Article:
There's an important social distinction to be made where you're not taking money off of your friends.

That's not to say that the head-to-head stuff isn't interesting. It absolutely is but I think there is a different audience. It looks like a pro- or semi-professional game where you're getting really skilled people competing against themselves or each other.

Are these gambling mechanisms sustainable for both mobile and online?

Yes, absolutely. I look at mobile and online as different mediums where people want to engage with the content. There are some demographic differences in terms of where people engage with the content but essentially it's the same experience.

Do you find any social element is essential to making this work?

Yes we do, and I think this is something that is unique to the real-money casino industry. If you ask people in real-money today if their players are social or do any sort of social broadcasting, they say 'No'. And I think that it is to do with the demographics. The people playing for real money online today are 40 years old and up.

We think that with games, people are just used to being more social. They are broadcasting wins or major game events. That is going to be an integral part of the service.

Five years ago, we were having a big privacy conversations about Facebook. That doesn't happen anymore. The generation that has grown up with Facebook takes privacy issues and social issues very, very differently. As they mature into their 30s, it's going to change the way people interact with this gambling apps.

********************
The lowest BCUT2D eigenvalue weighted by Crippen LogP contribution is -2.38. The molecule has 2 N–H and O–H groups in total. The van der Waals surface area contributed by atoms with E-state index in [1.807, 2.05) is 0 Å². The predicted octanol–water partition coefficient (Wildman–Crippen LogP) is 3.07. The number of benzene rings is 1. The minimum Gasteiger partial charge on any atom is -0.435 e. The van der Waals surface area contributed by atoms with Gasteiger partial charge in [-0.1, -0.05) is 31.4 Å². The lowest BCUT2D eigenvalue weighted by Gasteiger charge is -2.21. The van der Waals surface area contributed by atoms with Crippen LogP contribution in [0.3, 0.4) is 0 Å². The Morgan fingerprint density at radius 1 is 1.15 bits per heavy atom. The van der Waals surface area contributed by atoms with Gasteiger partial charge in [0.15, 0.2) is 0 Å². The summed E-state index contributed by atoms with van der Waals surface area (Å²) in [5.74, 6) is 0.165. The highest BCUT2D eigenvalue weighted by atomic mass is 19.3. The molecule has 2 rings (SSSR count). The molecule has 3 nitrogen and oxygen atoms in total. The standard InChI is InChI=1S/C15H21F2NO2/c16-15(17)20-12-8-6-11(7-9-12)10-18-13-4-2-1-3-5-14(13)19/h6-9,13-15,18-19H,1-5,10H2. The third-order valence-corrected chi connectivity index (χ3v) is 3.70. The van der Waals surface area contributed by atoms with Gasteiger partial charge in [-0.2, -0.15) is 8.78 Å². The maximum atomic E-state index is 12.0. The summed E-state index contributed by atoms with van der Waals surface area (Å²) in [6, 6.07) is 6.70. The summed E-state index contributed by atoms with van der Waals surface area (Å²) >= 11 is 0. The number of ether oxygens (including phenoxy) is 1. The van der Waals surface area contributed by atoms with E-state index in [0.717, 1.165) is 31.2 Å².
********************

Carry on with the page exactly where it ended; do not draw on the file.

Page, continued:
How is Gamblit Gaming different from Betable?

Betable is bringing gambling to games and I think the way to think about us is that we're bringing games to gambling.

Betable is adding gambling real-money monetization method to social games, which is a great business. What we're trying to do is change the gambling business itself, in the sense that we think that there's an opportunity to create new and interesting content for people who don't find the traditional gambling games interesting.

If you look at surveys by the American Gaming Association, very few people under 40 are interested in slot machines. So we're trying to be a bridge for the gaming community into the gambling community. Because I spent most of my career in games, I know there's so much creativity out there. If we're able to tap in the creative ability of the games industry, we're going to have some really, really awesome casino games within a year or two.

I'm a new developer interested in adding some sort of real-money gambling into my game. How much more money can I make by introducing real-money gambling into my game? How much more do I have to spend?

I can address the cost side first. The way our system is constructed is that when you develop a casino game on our platform, your development cost are going to be exactly the same as creating any other casual mobile game.

You're not going to see a ton of incremental costs because that's why we're in business. You integrate our API, our user game development kit, we provide all the math and all the registration and then legal requirements, the stuff that the developer really won't have to deal with.

In real-money gaming 80% to 90% of people that download your app will deposit money.
David Chang

So in terms of building a game, we're not looking at anything radically different, and of course development budgets go all over the place.

And you're going to see a lot more monetization in terms of what people are spending. Here are some statistics. I've been in the free-to-play for a long time and if we converted 10% of our free players to paying users, we were buying drinks for everybody.